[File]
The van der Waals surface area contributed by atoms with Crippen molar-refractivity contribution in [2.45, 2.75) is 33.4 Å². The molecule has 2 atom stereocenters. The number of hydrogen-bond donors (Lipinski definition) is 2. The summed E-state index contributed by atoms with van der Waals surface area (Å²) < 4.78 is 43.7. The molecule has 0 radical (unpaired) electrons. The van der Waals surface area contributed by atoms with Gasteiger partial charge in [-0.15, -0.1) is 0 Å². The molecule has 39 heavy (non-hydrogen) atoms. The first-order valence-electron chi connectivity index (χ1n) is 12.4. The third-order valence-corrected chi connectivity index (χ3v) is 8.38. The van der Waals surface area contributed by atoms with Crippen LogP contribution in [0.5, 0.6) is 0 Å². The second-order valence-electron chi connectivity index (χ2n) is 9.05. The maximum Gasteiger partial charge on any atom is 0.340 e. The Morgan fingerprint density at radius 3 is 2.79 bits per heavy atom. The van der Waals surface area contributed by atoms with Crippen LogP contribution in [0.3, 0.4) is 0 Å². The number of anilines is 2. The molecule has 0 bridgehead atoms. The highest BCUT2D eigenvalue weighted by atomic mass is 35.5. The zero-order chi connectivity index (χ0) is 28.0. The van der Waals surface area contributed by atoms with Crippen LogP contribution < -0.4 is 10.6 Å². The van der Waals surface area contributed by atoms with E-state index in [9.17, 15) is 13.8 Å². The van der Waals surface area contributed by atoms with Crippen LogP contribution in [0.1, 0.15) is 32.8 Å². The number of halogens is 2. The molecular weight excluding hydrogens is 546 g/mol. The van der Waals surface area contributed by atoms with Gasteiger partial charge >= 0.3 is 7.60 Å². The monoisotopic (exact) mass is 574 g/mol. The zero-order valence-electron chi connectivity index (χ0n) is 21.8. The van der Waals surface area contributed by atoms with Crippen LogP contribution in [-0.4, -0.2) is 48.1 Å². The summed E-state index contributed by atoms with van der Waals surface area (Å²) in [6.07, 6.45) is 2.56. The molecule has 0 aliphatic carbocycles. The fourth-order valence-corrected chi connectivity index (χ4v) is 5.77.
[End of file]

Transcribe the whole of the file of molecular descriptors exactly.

The van der Waals surface area contributed by atoms with Crippen molar-refractivity contribution in [2.45, 2.75) is 33.4 Å². The molecule has 2 atom stereocenters. The number of hydrogen-bond donors (Lipinski definition) is 2. The summed E-state index contributed by atoms with van der Waals surface area (Å²) < 4.78 is 43.7. The molecule has 0 radical (unpaired) electrons. The van der Waals surface area contributed by atoms with Gasteiger partial charge in [-0.15, -0.1) is 0 Å². The molecule has 39 heavy (non-hydrogen) atoms. The first-order valence-electron chi connectivity index (χ1n) is 12.4. The third-order valence-corrected chi connectivity index (χ3v) is 8.38. The van der Waals surface area contributed by atoms with Crippen LogP contribution in [0.5, 0.6) is 0 Å². The second-order valence-electron chi connectivity index (χ2n) is 9.05. The maximum Gasteiger partial charge on any atom is 0.340 e. The Morgan fingerprint density at radius 3 is 2.79 bits per heavy atom. The van der Waals surface area contributed by atoms with Crippen LogP contribution in [0.3, 0.4) is 0 Å². The number of anilines is 2. The molecule has 0 bridgehead atoms. The highest BCUT2D eigenvalue weighted by atomic mass is 35.5. The zero-order chi connectivity index (χ0) is 28.0. The van der Waals surface area contributed by atoms with Crippen LogP contribution < -0.4 is 10.6 Å². The van der Waals surface area contributed by atoms with E-state index in [9.17, 15) is 13.8 Å². The van der Waals surface area contributed by atoms with Crippen LogP contribution in [0.1, 0.15) is 32.8 Å². The number of halogens is 2. The molecular weight excluding hydrogens is 546 g/mol. The van der Waals surface area contributed by atoms with Gasteiger partial charge >= 0.3 is 7.60 Å². The monoisotopic (exact) mass is 574 g/mol. The zero-order valence-electron chi connectivity index (χ0n) is 21.8. The van der Waals surface area contributed by atoms with Crippen LogP contribution in [-0.4, -0.2) is 48.1 Å². The summed E-state index contributed by atoms with van der Waals surface area (Å²) in [6.07, 6.45) is 2.56. The molecule has 0 aliphatic carbocycles. The fourth-order valence-corrected chi connectivity index (χ4v) is 5.77.